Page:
North American Network Operators Group|
Date Prev | Date Next | Date Index | Thread Index | Author Index | Historical
Re: What do we mean when we say "competition?"
--On November 15, 2005 11:23:50 PM -0500 Sean Donelan <[email protected]> wrote:
On Tue, 15 Nov 2005, Owen DeLong wrote:I think what is really represented there is that because they own an existing network that was built with public subsidy and future entrants have no such access to public subsidy to build their own network,Some people may think "public subsidy" implies using taxpayer funds such as giving incentivies to companies to build factories, job training programs, re-locate corporate headquarters or even build sports stadiums. Are you refering to the exclusive franchises granted to various cable and telephone companies in parts of the country as the "subsidy?" Or are you referring the the High Cost Support funds which used to be implicit internal transfers in the old Bell System (not taxpayer funds), or now explicit transfers through the Universial Service Fund? Or are you referring to the US Department of Agriculture Rural Utilities Service financing which assists non-RBOC rural telephone and utility companies?
A combination of the franchises (which at least in San Jose, hardly what I would call rural) and the pre-1996 copper plant. Certainly, I can guarantee you that the copper in many neighborhoods in San Jose dates back to the 1970s. My neighborhood is one such area. According to my local Cable Maintenance guys, the icky-pick cable that passes for an F1 from my CO was laid in the 1960s and hasn't been replaced (except a few feet here and there thanks to the Comcast inept contractor and their rock-wheels). As I understand it, up until the divestiture, AT&T received a certain amount of tax funding for each neighborhood they laid copper into. There is no indication in most of San Jose that the pre-1996 copper is going away any time soon. Finally, claiming that USF is just an explicit transfer is a fallacy. Look on your phone bill. Have you ever seen anyone who receives a credit on the USF or HCR lines on their bill? Everyone I've ever seen is a charge. So, either the phone companies are pocketing that money, or, there's some group of citizens somewhere who are receiving what my friends and I are putting into that pot.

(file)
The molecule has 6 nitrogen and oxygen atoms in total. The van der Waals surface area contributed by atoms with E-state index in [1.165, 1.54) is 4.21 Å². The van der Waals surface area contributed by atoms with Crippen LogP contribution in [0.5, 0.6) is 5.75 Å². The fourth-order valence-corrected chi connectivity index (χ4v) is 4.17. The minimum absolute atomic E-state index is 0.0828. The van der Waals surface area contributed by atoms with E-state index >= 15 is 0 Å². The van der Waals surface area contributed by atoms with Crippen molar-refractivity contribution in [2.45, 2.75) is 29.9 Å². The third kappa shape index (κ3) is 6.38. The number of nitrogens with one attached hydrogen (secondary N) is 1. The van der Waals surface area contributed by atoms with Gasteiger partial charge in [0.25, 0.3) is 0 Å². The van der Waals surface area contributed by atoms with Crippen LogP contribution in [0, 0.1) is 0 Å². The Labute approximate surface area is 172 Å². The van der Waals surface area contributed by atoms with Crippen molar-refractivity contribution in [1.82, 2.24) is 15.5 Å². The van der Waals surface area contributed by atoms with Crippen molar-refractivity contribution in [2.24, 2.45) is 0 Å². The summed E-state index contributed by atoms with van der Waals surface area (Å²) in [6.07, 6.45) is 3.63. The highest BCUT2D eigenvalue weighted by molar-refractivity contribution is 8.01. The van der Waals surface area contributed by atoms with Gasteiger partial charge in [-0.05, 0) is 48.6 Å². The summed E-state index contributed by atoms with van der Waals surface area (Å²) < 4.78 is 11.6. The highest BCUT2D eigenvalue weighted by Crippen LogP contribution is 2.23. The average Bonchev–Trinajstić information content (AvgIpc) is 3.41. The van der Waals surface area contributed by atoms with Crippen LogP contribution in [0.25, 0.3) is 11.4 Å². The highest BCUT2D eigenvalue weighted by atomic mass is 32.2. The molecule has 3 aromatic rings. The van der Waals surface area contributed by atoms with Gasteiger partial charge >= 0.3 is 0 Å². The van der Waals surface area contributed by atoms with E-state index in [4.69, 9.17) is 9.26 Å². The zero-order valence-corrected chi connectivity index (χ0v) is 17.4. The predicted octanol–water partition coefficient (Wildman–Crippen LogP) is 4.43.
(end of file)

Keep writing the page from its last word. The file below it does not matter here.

Competitors have been given access to the legacy telephone copper plant (but generally not the cable coaxial plant) in most of the country. The legacy copper outside plant is quickly being replaced by post-1996 outside plant. Soon there may be little or no pre-1996 outside copper plant left. Ownership of inside wiring was transfered to the property owner a couple of decades ago.
Yes, but, the FCC is now reducing that access. Also, the fact that the current ILEC acts as gatekeeper for said access results in various anti-competitive practices being used by the ILEC to reduce service quality to competitive carriers. OTOH, if the ILEC was in a position of either operating the infrastructure, OR, competing with other providers, not doing both at the same time, I believe the behavior would be substantially different. As it stands today, the ILEC has a substantial incentive to provide better infrastructure response to it's in-house service provider than to competing service providers that don't own their own infrastructure.
Several municipalities in the US have spent taxpayer funds, or taxpayer backed, to build a municiple outside plants.
What's interesting is there is relatively little competitive activity or demand for access in locations (i.e. rural) with the largest government incentives, while there is a lot of demand in areas (i.e. urban) which had minimimal or no government incentives and were funded by shareholders and other investors. The RBOCs and MSOs have been selling off their rural assets to other companies for any years.
Also true, but, in part, that is why those incentives are there.
1. Most of the existing pre-1996 copper "last-mile" infrastructureSo what is it exactly you think taxpayer funds paid for and should now own?
2. The right-of-way
3. Most of the B-Boxes
4. At least an easment for access to the MDFs if not the MDFs themselves.
5. The ridiculous amount of money granted to Pacific Bell as a result
of A-95-12-03 where they actually convinced the PUC that converting
from D4/AMI to B8ZS-ESF required them to completely replace their
inter-co infrastructure and that they only had to do this to accomodate
ISDN. (At the time most of the D4/AMI infrastructure was deployed,
the need for and superiority of B8ZS/ESF was well known and this
was really just another example of Pacific Bell's passive aggressive
attitude towards ISDN).
I'm sure if I reviewed the last 10 years of rulings I could find other examples
of Pacific Bell/Pacific Telesis/SBC receiving sbusidies disguised as rate-hikes
from the California PUC.